The history of Hawaii is fascinating and historical items are much sought after by the collectors. These island were a paradise into themselves before disease was bought to them by outsiders. The history of these islands can hold your interest for years. The history of these people will make you wonder how the world has gotten into the mess that it is in.

If you think something has to be old to be valuable then take a look at this, a 2008 double struck Hawaiian quarter that is struck as a dime. It sold for $13,400. There is a lot of other Hawaiian money that is collected, including both bills and coins, and you should keep your eye out for them.

Here are few other items that caught my eye, a surf board for $5000 and a painting by Jean Charlot for $6200. If you go to eBay there are over 14,000 items listed. Some of the most expensive are time shares, however, you will find enough items that can bring you big bucks that from now on they won't escape your attention.

Maybe next time Josh and I will go with Vickie because hearing her talk about the trip only makes our dreams include a family trip there in the future.

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Check out the new Paintings and new items in our Gallery and Marketplace here.

Saturday, February 21, 2009

Daryle Lambert: Does the “31“ Rule Work in these Markets?

Lotton Pieces by Daryle Lambert

Most of you who have followed me for any amount of time know that the rule I suggest that you follow in buying is the “31 Rule” which states that you should pay 25% of the retail value for the items you purchase.To make money you must value your time and if by spenting 4 or 5 hours to purchase an item for $20 and then sell the items for $25, yes, you have made money but I assure you that that is the track to going broke and being disappointed in the antique business.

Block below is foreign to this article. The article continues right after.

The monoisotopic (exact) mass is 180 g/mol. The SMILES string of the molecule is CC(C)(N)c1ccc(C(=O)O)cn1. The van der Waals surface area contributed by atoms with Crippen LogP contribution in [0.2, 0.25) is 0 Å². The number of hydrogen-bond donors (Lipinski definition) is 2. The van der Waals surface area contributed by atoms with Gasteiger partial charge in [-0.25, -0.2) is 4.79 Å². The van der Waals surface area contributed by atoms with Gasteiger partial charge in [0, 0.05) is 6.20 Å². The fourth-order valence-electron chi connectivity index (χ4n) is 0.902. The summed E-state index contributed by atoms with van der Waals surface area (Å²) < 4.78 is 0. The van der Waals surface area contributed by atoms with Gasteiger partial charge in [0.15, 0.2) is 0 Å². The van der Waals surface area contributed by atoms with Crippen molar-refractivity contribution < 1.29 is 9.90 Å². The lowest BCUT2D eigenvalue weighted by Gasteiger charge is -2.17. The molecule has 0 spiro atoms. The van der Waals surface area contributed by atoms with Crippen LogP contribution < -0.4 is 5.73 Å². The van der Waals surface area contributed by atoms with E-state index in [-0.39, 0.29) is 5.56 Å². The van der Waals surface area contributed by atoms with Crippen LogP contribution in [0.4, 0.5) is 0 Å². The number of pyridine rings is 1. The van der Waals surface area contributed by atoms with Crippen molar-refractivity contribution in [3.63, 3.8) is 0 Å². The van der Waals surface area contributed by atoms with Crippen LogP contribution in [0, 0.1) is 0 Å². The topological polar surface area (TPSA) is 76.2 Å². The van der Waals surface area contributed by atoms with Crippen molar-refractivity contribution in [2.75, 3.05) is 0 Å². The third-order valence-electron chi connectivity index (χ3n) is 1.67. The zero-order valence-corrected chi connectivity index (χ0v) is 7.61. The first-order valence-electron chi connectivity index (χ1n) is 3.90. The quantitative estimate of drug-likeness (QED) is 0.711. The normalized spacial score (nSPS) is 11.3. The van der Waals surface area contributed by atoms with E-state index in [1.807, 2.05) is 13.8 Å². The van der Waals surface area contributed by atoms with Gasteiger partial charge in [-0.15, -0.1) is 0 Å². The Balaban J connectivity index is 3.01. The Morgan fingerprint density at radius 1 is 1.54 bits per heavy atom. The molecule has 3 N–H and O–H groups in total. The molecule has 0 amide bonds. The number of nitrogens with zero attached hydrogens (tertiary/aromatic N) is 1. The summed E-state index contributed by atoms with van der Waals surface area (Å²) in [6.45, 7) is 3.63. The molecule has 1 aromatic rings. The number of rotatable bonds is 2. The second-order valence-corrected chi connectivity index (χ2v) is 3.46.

Why do you have this rule? First your goal is to double your money on each of your purchases and my belief is this can only be done if you purchase your items correctly. At 25% of retail, after trying to get the top price for your item, you can reduce the price 50% which would be in essence be wholesale and still reach your goal. This also covers you if you have made a mistake in your judgment. Hopefully, you won't pay over 25% of the value so you should always be safe at that figure. Another advantage to this rule is that you don't invest your money in items that won't sell or that produce very little return for you. I have known people that end up with all their money invested in inventory that can't be sold so they go out of business very disappointed. It isn't how much you sell but what you make on the items you sell.

It is true that it requires patience and self discipine but to be successful in the Antiques and Fine Art business these are two elements that are necessary. If you read the “31 Steps to Your Millions in Antiques and Collectibles” you will find that everything is possible if you finish the race and it really doesn't matter how fast you get to the finish line. That smart old turtle proved that to us as children, didn't he?